What Constitutes Community Property in a Texas Divorce?
Property acquired during a marriage is considered community property. Community property in Texas includes all assets acquired by either spouse during the marriage, regardless of which spouse actually earned or acquired them. This means that real estate purchased and businesses that were formed during the marriage would be community property, unless you can prove by clear and convincing evidence that separate property was used for the purchase and/or formation. Income and retirement earned during the marriage are also classified as community property.
What Qualifies As Separate Property in a Texas Divorce?
Property acquired before the marriage or by gift or inheritance during the marriage is considered separate property. Money received by one spouse for personal injuries that occurred during the marriage as well as stock dividends and capital gains on the separate property investments of one spouse is also considered separate property. If one spouse receives money for lost wages and medical expenses, this is excluded from a separate property classification.
Additionally, any property explicitly agreed to be separate in a prenuptial or postnuptial agreement would also be treated as separate property.
The Importance of Classifying Community Property and Separate Property in Texas
It is important to properly identify assets in a Texas divorce because the way property is classified will determine how it is divided between the parties. Properly identifying assets in a Texas divorce is crucial because if assets are misclassified, it can result in an unequal division of property, which may not be fair to one party. An experienced family law attorney can assist by conducting a thorough investigation of the parties’ assets and debts, and by properly classifying them as either community or separate property. This includes reviewing financial records, interviewing witnesses, and hiring experts as necessary.
How Is Community Property Addressed in a Texas Divorce?
Generally speaking, community property is subject to a just and right division between the parties in a divorce. This means that any assets or debts acquired during the marriage will be subject to division between the parties, regardless of whose name is on the title or account. This includes things like the marital home, vehicles, bank accounts, and retirement accounts. A “just and right” division of the community assets does not mean an equal division.
The court may look at a variety of factors, including but not limited to fault in the breakup of the marriage, future employability and earning potential of the spouses, the size of the estate, fraud or waste by a spouse, or reimbursement claims when determining the overall division of the estate.
How Is Separate Property Addressed in Texas Divorce?
Separate property, on the other hand, is not subject to division in a divorce. This means that any assets or debts acquired before the marriage or by gift or inheritance during the marriage will remain the separate property of the party who acquired it. In Texas, all property is presumed to be community property unless you can prove by clear and convincing evidence that it is separate property. This is a very high burden, so it is important to discuss any potential separate property claims with an experienced family law attorney as early in the case as possible so that they may be analyzed and successfully proven.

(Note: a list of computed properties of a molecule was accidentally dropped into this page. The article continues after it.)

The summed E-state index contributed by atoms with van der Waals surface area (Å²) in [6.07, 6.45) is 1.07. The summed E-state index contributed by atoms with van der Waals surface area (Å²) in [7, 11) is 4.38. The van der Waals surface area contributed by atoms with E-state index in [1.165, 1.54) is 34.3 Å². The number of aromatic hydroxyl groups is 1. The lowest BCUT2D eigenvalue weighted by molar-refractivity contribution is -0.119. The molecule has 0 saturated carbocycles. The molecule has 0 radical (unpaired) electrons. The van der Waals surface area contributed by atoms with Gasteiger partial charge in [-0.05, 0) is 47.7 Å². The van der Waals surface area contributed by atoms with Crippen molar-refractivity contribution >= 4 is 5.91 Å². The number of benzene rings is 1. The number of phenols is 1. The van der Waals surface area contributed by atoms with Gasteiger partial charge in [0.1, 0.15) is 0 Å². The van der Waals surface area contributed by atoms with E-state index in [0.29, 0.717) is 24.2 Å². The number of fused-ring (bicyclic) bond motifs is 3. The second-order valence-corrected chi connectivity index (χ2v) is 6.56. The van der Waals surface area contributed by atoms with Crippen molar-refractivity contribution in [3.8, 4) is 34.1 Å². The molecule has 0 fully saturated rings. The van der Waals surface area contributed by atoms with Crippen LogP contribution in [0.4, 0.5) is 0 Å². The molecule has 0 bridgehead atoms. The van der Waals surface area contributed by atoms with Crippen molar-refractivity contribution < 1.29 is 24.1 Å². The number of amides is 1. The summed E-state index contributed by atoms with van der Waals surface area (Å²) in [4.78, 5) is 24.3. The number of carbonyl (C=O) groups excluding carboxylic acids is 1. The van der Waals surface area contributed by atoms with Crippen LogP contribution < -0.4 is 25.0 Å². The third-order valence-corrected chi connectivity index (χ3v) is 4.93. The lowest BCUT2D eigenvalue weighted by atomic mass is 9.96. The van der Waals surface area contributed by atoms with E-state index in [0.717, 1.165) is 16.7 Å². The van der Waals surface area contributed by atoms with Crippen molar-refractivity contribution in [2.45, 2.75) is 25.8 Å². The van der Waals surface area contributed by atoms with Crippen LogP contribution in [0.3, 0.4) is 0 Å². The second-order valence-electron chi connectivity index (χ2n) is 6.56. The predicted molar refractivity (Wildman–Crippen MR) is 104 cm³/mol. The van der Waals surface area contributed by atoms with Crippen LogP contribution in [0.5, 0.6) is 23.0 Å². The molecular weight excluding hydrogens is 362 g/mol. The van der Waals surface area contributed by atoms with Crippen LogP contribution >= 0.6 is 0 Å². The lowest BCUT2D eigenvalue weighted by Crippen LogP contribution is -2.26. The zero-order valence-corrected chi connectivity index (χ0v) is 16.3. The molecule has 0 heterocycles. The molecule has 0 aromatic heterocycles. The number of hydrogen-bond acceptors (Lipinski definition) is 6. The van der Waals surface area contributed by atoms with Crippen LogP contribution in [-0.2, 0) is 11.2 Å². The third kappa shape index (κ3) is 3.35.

Can Separate Property Become Community Property During A Marriage in Texas?
Yes, in some cases, separate property can become community property through a process known as “commingling.” Commingling occurs when separate property funds or assets are mixed with community property funds or assets to such an extent that they become indistinguishable. For example, if one spouse moves separate property funds from a separate bank account to a joint bank account with community funds, and then invests some of those funds in a joint brokerage account with community funds, the separate property would be commingled and would need to be traced to prove that it is separate property.
How Can I Protect Separate Property in A Texas Divorce?
To protect your separate property during a Texas divorce, it is crucial to keep thorough and accurate records of all separate property assets and their sources. Maintain separate bank accounts for funds that qualify as separate property, and avoid commingling them with community funds. It is also advisable to have a well-drafted prenuptial or postnuptial agreement that explicitly identifies certain assets as separate property. A prenuptial or postnuptial agreement can also help with other factors of your divorce, such as the amount of time it takes to finalize your divorce.
Working With a Lawyer For Divorce Property Division in Texas
An experienced family law attorney can assist by negotiating a fair and equitable division of the community property in Texas, and by protecting the separate property of their client. They can also assist in drafting a marital settlement agreement or litigating the issue in court if necessary.
If you are facing a divorce or have questions about property division in Austin, Texas, contact an experienced family law attorney at Deyerle Silva Smith for personalized guidance.